Global energy-related carbon dioxide emissions can be reduced by 70% by 2050 and completely phased-out by 2060 with a net positive economic outlook, according to new findings released by the International Renewable Energy Agency (IRENA) and the International Energy Agency (IEA).
Perspectives for the Energy Transition: Investment Needs for a Low-Carbon Energy Transition—a joint study by IRENA and the IEA—launched on the occasion of the Berlin Energy Transition Dialogue, presents the case that increased deployment of renewable energy and energy efficiency in G20 countries and globally can achieve the emissions reductions needed to keep global temperature rise to no more than two-degrees Celsius, avoiding the most severe impacts of climate change.
The Paris Agreement reflected an unprecedented international determination to act on climate. The focus must be on the decarbonization of the global energy system as it accounts for almost two-thirds of greenhouse gas emissions. Critically, the economic case for the energy transition has never been stronger. Today around the world, new renewable power plants are being built that will generate electricity for less cost than fossil-fuel power plants. And through 2050, the decarbonization can fuel sustainable economic growth and create more new jobs in renewables.
We are in a good position to transform the global energy system but success will depend on urgent action, as delays will raise the costs of decarbonization.—IRENA Director-General Adnan Z. Amin
To meet the climate goals set in the Paris Agreement and keep the global temperature rise to below 2 degrees, the CO2 emission intensity of the global economy would need to be reduced by 85% in 35 years. This means reducing energy CO2 emissions by 2.6% per year on average, or 0.6 gigatonnes (Gt) per year in absolute terms.
The German government requested IEA and IRENA to shed light on the essential elements of an energy sector transition that would be consistent with limiting the rise in global temperature to this level. The overarching objective of the study is to analyze the scale and scope of investments in low-carbon technologies in power generation, transport, buildings and industry (including heating and cooling) that are needed to facilitate such a transition in a cost-effective manner, while also working towards other policy goals. The findings of this report will inform G20 work on energy and climate in the context of the 2017 German G20 presidency.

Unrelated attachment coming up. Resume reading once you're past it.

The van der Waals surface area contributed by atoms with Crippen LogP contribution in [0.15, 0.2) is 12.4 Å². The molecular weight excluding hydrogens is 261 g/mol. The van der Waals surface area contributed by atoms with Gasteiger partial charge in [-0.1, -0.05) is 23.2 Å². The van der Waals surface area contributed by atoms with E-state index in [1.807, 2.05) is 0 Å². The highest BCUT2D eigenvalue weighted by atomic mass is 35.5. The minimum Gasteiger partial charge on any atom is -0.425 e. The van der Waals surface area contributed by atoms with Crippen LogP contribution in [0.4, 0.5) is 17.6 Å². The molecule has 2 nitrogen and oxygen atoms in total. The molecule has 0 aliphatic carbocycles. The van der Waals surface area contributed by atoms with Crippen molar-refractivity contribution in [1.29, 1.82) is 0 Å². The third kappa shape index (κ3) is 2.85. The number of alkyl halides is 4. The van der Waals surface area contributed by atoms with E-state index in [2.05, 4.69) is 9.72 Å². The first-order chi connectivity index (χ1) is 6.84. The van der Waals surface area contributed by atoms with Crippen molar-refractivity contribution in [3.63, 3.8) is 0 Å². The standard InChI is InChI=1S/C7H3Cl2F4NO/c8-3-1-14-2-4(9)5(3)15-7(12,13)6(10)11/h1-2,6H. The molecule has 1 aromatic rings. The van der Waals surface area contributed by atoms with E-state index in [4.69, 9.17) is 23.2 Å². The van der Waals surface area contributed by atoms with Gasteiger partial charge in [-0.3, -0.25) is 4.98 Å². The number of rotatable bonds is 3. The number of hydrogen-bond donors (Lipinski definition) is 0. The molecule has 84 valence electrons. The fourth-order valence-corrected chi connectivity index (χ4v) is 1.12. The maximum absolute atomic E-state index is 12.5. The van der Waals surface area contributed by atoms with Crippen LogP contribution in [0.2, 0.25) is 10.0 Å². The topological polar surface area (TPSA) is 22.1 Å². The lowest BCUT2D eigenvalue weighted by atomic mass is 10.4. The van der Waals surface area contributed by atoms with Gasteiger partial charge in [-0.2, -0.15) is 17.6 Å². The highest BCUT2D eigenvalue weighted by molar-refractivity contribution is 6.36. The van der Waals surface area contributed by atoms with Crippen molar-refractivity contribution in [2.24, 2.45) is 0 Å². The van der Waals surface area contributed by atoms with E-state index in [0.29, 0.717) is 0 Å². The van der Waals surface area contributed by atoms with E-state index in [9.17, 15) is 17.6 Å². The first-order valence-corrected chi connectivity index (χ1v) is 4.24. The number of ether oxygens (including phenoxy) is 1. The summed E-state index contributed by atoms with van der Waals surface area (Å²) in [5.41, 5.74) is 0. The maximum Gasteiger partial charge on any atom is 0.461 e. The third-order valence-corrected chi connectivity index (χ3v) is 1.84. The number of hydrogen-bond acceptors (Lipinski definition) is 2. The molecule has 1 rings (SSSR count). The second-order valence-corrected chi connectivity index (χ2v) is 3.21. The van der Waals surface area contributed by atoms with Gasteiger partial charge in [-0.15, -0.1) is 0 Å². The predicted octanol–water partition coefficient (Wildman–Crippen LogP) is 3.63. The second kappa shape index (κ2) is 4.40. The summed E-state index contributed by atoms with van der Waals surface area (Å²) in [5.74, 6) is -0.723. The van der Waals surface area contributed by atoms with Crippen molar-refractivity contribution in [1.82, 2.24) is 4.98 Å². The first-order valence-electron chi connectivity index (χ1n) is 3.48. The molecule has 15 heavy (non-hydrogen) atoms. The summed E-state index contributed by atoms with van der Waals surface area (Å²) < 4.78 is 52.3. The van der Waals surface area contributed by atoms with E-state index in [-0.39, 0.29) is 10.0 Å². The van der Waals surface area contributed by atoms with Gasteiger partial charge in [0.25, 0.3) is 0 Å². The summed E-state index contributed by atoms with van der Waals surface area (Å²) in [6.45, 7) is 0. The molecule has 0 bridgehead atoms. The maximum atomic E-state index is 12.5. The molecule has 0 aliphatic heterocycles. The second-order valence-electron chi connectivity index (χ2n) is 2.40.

To address these questions, the IEA and IRENA separately examined the investment needs for energy sector pathways that would put the world on track towards a significant reduction in energy-related GHG emissions. Each institution has developed one core scenario that would be compatible with limiting the rise in global mean temperature to 2°C by 2100 with a probability of 66%, as a way of contributing to the “well below 2°C” target of the Paris Agreement.
Both the IEA and IRENA analyses start with the same carbon budget for the energy sector. But the pathways to reaching the goal differ between the two analyses: the modelling analysis conducted by the IEA aims at laying out a pathway towards energy sector decarbonization that is technology-neutral and includes all low-carbon technologies, taking into account each country’s particular circumstances. The analysis conducted by IRENA maps out an energy transition that stresses the potential of energy efficiency and renewable energy sources to achieving the climate goal, while also taking into consideration all other low-carbon technologies.
While IEA and IRENA base their energy sector analyses on different approaches and use different models and/or tools, there are similarities in high-level outcomes that support the relevance for a pathway and framework for a timely transition of the global energy sector.
IRENA. In REmap—IRENA’s global roadmap for the transition—energy demand by 2050 could be about the same as in 2015, due to significant energy efficiency improvements. The supply mix however, would change substantially, with the share of renewables in total primary energy supply reaching two thirds by 2050.
|Primary CO2 emissions reduction potential by technology in the Reference Case and REmap, 2015-2050. Click to enlarge.|
The energy transition would require additional investments in low-carbon technologies. Further significant cost reductions across the range of renewables and enabling technologies will be major drivers for increased investment, but cumulative additional investment would still need to amount to US$29 trillion over the period to 2050. This is in addition to the investment of US$116 trillion already envisaged in the Reference Case. Reducing the impact on human health and mitigating climate change would save between two- and six- times more than the costs of decarbonization, according to IRENA’s calculations.